Friends considered possible spy Estonian patriot

Vladimir Kulikov (left).

PHOTO: Raepress

Friends and acquaintances describe Vladimir Kulikov (51) as a calm and good person and a true Estonian patriot. The former security service operative has now been arrested over alleged spying.

The Estonian Internal Security Service (ISS) said during the presentation of its yearbook yesterday that the agency arrested decorated former ISS operative Kulikov on suspicions of offenses against the state.

Head of the judo club where Kulikov trained youths, Andrei Batejev, has shocked to hear the news of his friend’s arrest.

“I’ve known him since we were kids. He is a very good person. Batejev said it pains him to think about how such a kind person now has to sit in jail and that Kulikov’s alleged actions against the state come as a big surprise. “I find him more patriotic than a lot of Estonians!”

Kulikov was trained in the Soviet higher political military school of engineers in Tallinn. There, he mastered the special forces martial art of sambo.

“There was nothing peculiar about his training; a diploma from that school was commonplace among our recruits,” said former head of the K-Komando special police unit Lembit Kolk.

Kulikov, having achieved the rank of senior lieutenant, joined the unit in the early 1990s, making him one of the first special forces members of the reestablished Republic of Estonia.

Kolk said that Kulikov was practically a founding member of the unit, even before he became its chief in 1993.

Because it has been decades since they last spoke, Kolk had little information on Kulikov.

“As far as I can remember, he performed his duties well, was a diligent man. He was a good fit for the team,” Kolk recalls.

Founder of K-Komando Henn Kask recruited young men with special training who included quite a few Russians who did not speak Estonian well. Kolk was not bothered by the fact Kulikov was not exactly fluent in Estonian: he was good at catching bad guys.

In the middle of the 1990s, the Estonian Internal Security Service (known also as the security police – ed.) created its own special unit that trained with the K-Komando. Lembit Kolk said with a smile that Kulikov jumped ship almost imperceptibly.

The security service said Kulikov came to work for them in 1994. The work was dangerous. During a raid, Kulikov broke down a door only to be shot in the neck by a drug addict waiting on the other side. “He barely survived,” Kolk said.

For his services, Kulikov was chosen security operative of the year in 1995. In 1998, President Lennart Meri handed him the silver medal of the Order of the Cross of the Eagle.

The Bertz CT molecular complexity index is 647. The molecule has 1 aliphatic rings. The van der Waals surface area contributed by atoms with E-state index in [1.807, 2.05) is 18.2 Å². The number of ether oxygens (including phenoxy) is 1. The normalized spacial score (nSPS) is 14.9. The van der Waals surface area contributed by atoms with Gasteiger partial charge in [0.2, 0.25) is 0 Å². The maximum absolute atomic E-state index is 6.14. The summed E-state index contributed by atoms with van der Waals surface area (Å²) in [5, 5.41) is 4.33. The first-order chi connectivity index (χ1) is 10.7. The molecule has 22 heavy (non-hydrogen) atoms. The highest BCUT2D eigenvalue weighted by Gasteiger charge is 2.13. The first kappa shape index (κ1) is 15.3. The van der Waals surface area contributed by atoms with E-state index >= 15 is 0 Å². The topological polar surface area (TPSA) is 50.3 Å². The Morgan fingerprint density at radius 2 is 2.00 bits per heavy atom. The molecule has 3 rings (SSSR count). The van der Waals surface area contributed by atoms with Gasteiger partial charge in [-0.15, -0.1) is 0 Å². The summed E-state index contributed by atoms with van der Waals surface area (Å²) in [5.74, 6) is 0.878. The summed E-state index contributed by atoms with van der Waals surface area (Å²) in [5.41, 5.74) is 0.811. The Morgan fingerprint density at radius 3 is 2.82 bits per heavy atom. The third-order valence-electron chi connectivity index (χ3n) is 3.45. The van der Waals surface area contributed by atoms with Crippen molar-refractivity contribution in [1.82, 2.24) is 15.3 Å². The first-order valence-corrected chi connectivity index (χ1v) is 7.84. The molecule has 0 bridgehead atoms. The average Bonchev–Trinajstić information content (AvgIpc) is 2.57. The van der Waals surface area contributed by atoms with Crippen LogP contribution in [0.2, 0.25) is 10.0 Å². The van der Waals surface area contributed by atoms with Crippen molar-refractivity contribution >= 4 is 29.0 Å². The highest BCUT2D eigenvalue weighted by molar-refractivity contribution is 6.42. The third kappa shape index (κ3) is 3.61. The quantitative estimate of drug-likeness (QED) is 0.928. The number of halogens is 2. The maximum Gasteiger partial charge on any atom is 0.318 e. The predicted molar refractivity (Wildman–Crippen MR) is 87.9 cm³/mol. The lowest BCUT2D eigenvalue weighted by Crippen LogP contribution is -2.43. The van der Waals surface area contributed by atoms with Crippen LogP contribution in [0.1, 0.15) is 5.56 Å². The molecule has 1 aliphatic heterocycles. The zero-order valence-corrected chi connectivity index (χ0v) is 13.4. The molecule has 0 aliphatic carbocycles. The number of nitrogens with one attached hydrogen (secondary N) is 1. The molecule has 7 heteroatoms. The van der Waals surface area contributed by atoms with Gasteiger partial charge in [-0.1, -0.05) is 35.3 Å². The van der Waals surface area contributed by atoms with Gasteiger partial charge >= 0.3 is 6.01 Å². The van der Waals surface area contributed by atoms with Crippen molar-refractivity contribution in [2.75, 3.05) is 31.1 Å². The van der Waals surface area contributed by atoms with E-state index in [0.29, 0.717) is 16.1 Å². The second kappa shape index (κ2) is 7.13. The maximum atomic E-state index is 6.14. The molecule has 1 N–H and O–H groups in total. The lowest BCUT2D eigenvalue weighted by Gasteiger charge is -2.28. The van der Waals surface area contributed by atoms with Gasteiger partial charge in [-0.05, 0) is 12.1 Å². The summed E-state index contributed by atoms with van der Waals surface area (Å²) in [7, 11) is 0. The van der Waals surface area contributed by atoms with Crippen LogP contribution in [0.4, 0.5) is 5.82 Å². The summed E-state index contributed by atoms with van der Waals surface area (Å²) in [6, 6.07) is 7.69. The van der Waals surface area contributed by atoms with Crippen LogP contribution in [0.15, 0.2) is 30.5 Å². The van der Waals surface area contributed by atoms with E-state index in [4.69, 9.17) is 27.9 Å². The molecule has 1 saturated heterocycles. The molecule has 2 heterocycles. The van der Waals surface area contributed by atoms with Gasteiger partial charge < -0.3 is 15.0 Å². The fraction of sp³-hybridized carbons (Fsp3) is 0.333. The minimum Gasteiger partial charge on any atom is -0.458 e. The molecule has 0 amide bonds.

Kulikov had become head of the security service’s Narva branch and found himself in the sphere of interest of the Russian media in 2002. The newspaper Vedomosti accused Kulikov of ties to a Ukrainian pimp living in St Petersburg and wrote about a plan to open a brothel under ISS “protection”.

Kulikov never learned enough Estonian and had to leave the security service due to language requirements in the late 2000s. He was basically fired. Kulikov challenged the decision in court but could not stop his contract from being terminated in 2012. He had worked for ISS for 18 years.

The sambo master decided to become a coach. He filed an application to be certified as a judo coach in 2013.

Kulikov became a successful trainer: in November of 2017, his student Anna Ovtšarenko won the bronze medal at the sambo world championships in Sochi, Russia, and the city of Tallinn paid Kulikov a bonus of €600.

Frequent sambo and judo competitions made Kulikov a regular visitor to Russia.

The coach had to have known he was playing a dangerous game in that Russia might try to recruit him because of his background. “We have been talking about the danger people who have previously had access to state secrets are in for years. We have always recommended they avoid travelling to Russia. In this case, that risk materialized,” said ISS press representative Harrys Puusepp.

Kulikov is suspected of intelligence activity aimed against the state of Estonia and support for such activities, as well as creating and maintaining a relationship against Estonia. The security service will not be disclosing further details of the investigation in this early phase.

“We cannot rule out developments and signs of treason appearing,” said ISS Director General Arnold Sinisalu.

Offenses will be classified as treason should it turn out Kulikov gave another country’s intelligence services information covered by state secrets he could access when he worked for ISS.

“There is no evidence to suggest this at present,” Sinisalu said.

TOP